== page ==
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Saturday, July 29, 2006

AFC Sudbury

AFC Sudbury 3 Histon 2 (Friendly)
King's Marsh Stadium, Sudbury, Suffolk

King's Marsh Stadium

As a former pupil of Sudbury Upper School it's something of a surprise (to myself at least) that it's taken me so long to get to a Sudbury home game, even more of surprise given that my sister used to live within an errant goal kicks distance of the old Sudbury Town club’s Priory Stadium. Sudbury Town have since merged with Sudbury Wanderers, to become AFC Sudbury, moving across the River Stour to King’s Marsh where the old Wanderers club used to play. The Priory Stadium still exists, although in a very run down and vandalised state, as various attempts to offload the acreage to local builders have come to nothing. A ground that has hosted FA Cup ties as recently as 1996 surely deserves a quicker and more fitting end.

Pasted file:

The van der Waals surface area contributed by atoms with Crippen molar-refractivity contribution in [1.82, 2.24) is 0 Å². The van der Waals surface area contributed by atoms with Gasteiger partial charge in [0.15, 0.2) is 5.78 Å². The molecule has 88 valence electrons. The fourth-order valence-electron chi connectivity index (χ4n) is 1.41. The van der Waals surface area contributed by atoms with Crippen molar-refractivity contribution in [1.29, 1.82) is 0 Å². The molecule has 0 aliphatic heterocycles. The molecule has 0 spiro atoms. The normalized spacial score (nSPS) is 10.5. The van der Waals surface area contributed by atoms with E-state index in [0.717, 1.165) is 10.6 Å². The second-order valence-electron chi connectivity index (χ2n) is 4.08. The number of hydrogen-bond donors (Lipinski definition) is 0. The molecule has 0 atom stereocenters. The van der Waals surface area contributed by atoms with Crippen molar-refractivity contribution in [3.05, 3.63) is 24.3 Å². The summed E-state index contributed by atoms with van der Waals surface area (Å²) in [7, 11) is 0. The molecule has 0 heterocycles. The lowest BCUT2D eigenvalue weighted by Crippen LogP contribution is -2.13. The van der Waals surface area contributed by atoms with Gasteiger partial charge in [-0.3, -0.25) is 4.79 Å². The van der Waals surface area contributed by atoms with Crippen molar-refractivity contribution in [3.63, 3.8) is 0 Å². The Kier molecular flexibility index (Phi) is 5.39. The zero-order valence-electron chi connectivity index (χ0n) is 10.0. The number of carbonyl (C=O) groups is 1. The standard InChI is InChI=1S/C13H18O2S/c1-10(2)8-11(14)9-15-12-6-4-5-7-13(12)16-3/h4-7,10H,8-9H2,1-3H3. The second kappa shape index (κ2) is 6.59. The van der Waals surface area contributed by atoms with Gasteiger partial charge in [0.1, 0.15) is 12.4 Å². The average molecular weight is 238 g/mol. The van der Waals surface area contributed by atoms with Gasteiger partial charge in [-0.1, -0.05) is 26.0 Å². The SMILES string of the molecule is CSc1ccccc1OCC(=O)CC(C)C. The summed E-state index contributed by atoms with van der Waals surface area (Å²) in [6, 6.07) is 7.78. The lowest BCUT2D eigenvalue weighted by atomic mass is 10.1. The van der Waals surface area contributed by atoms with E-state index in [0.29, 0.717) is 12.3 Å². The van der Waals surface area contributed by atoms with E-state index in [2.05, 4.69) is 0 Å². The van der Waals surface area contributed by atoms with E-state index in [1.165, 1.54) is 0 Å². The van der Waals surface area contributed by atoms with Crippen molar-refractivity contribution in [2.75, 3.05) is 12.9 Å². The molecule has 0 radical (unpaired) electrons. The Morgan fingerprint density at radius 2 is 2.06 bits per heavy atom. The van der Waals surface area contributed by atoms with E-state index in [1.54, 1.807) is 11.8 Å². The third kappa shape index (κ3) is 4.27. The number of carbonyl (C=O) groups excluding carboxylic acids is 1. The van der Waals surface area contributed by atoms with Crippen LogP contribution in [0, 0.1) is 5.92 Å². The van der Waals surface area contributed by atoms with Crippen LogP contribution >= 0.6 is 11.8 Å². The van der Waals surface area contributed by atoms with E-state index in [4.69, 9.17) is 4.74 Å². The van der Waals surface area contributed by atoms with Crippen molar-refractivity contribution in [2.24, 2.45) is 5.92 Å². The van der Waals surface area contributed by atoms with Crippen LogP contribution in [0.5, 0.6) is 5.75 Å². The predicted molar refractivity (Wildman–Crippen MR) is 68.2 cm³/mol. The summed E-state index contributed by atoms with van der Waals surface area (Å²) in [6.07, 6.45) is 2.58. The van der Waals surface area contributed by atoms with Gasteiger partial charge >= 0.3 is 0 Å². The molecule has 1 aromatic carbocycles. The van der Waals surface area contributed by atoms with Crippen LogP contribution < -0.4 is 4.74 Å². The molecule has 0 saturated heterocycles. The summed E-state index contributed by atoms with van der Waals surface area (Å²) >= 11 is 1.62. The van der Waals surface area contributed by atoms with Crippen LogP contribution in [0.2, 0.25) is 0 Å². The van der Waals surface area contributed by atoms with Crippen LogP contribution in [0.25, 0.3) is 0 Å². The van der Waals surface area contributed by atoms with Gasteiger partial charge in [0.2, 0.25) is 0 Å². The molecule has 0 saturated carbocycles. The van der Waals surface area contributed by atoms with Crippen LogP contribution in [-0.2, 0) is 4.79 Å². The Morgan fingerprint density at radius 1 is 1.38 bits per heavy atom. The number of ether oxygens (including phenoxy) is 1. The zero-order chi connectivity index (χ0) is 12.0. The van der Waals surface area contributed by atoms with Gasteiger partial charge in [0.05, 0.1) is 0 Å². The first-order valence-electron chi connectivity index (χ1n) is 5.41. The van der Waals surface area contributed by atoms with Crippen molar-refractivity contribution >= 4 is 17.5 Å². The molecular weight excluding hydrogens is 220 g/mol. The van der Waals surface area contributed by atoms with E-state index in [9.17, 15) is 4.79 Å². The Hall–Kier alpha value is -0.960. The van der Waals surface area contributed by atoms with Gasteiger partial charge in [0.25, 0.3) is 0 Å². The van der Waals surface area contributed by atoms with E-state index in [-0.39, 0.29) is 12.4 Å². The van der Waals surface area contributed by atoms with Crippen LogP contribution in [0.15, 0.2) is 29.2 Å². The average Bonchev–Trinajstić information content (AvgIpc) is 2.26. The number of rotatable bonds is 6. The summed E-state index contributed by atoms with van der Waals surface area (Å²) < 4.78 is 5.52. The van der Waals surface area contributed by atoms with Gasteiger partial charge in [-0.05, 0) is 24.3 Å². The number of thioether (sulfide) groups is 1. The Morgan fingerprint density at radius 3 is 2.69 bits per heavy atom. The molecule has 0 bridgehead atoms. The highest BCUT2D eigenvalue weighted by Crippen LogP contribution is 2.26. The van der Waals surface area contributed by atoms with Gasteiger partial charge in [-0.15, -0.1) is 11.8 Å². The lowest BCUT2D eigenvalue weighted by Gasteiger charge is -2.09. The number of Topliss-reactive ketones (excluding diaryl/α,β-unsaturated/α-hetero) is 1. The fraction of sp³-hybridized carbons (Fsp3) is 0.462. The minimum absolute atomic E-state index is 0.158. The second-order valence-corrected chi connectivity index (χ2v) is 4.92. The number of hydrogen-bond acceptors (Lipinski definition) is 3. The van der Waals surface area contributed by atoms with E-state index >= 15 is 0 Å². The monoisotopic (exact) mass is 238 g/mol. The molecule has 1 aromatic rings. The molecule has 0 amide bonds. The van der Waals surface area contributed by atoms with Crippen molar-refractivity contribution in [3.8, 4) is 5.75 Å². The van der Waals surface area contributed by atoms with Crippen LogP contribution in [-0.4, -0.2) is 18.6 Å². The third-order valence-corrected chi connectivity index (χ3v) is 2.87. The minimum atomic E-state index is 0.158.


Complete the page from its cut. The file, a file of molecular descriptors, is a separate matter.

Formerly of Ipswich Town and now at Histon, John Kennedy

Since it’s formation in 1999 AFC Sudbury have not looked back and if it weren’t for the financial millstone of having two grounds to support, the club, which finally accepted promotion from the Eastern Counties (Ridgeons) League to the Isthmian (Ryman’s) League this summer, could have gone up a level on any one of five other occasions have dominated the Ridgeons League and finishing as it champions five straight seasons from 2000-01 to 2004-05. In that period they also won the Suffolk Premier Cup three times, the Eastern Counties Football League Cup once, and did I mention three consecutive appearances in the final of the FA Vase (2002-03, 2003-04, 2004-05)?

King's Marsh Stadium